"That's why you see a lot of the Hollywood stars with [painkiller prescription dependency]. Even though they're popular and famous and surrounded by lots of people they're ultimately lonely."
Add that isolation to the apparent ease of prescription for high profile cases — as Kim Ledger talks of below — and it almost seems as if dependency and self-treatment with no real knowledge is not only expected but excused.
"He was traveling a lot, he would pop in to a doctor. In the case of someone with a higher profile it's often a case of "what do you want" instead of 'what do you need.'"
Since the use of opioids skyrocketed in the late '90s after pain management specialists missioned to treat chronic pain, countless celebrities have reported numerous ways in which the painkiller boom affected them, a few of which are listed below.
For example, star of the Netflix series Stranger Things Winona Ryder was arrested back in 2001 for shoplifting a bunch of designer goods from Saks Fifth Avenue. While the CCTV footage was smacked across every newspaper around the globe, so were the reports of authorities finding eight variations of painkillers in her purse. Ryder recalled the moment in a 2007 interview with Vogue:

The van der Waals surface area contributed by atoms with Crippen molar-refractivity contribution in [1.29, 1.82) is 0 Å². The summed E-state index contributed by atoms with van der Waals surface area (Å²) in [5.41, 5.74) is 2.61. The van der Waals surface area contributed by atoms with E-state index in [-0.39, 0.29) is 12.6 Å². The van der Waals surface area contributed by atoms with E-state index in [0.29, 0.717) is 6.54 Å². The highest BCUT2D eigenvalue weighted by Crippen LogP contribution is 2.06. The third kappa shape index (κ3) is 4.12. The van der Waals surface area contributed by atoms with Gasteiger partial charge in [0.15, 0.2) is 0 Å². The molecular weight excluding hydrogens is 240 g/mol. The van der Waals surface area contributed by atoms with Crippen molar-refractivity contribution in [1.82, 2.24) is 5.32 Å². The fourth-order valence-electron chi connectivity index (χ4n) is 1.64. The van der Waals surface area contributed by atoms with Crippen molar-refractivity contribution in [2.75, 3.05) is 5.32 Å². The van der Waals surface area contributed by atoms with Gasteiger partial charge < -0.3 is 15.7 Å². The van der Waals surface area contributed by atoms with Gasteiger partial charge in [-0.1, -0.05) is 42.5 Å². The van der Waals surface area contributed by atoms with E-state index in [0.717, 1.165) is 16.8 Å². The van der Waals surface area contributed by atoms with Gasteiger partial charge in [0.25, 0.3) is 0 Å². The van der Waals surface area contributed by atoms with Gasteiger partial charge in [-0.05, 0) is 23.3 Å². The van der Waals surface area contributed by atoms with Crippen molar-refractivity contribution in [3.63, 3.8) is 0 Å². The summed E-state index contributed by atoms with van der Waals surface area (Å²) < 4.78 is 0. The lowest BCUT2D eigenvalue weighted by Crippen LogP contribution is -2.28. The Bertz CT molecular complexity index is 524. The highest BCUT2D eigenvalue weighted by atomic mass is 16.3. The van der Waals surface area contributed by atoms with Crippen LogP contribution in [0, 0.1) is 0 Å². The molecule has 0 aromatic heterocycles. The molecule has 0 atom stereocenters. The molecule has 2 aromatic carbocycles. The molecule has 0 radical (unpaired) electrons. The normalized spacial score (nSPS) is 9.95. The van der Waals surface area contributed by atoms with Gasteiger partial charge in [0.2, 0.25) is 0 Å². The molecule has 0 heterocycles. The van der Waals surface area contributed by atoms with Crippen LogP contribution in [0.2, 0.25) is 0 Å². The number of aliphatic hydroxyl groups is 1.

"Two months prior to that, I broke my arm in two places, and the doctor … was giving me a lot of stuff and I was taking it at first to get through the pain. And then there was this weird point when you don't know if you are in pain but you're taking it. Have you ever taken painkillers? It isn't a reckless [state], like you're out of your head. It's just confusion."
After funnyman Matthew Perry catapulted into the spotlight as Chandler Bing in Friends, he found solace in addiction. A case of replacing one neuron numbing substance with another, it took a while before he realized that living life in the fast-lane was not all it's cracked up to be. He told Larry King in August 2002:
"I got into a serious problem with painkillers, a painkiller called Vicodin. And that was mostly just to not drink as much as I was. I was getting too hung over, so I tried other things that would try to balance me out."
Even the iconic queen of the horror screen, Jamie Lee Curtis, has spoken out to Reader's Digest about her self-anesthetizing, first becoming addicted after undergoing a cosmetic procedure.
"I would anesthetize myself on a daily basis, and I found painkillers were very helpful because they did the job without the messiness of alcohol. When my mother was so ill, there was a lot of pain medicine around. The bottle of liquid codeine that sat on her bathroom cabinet — don't think I didn't see it."
Thankfully all three of these famous faces have battled and overcome their addictions — and are not alone in doing so — yet with so many deaths caused by painkiller prescription, and the apparent ease of acquisition, shouldn't this addiction be part of a bigger conversation — especially considering that celebrities unwittingly act as role models for so many? What do you think?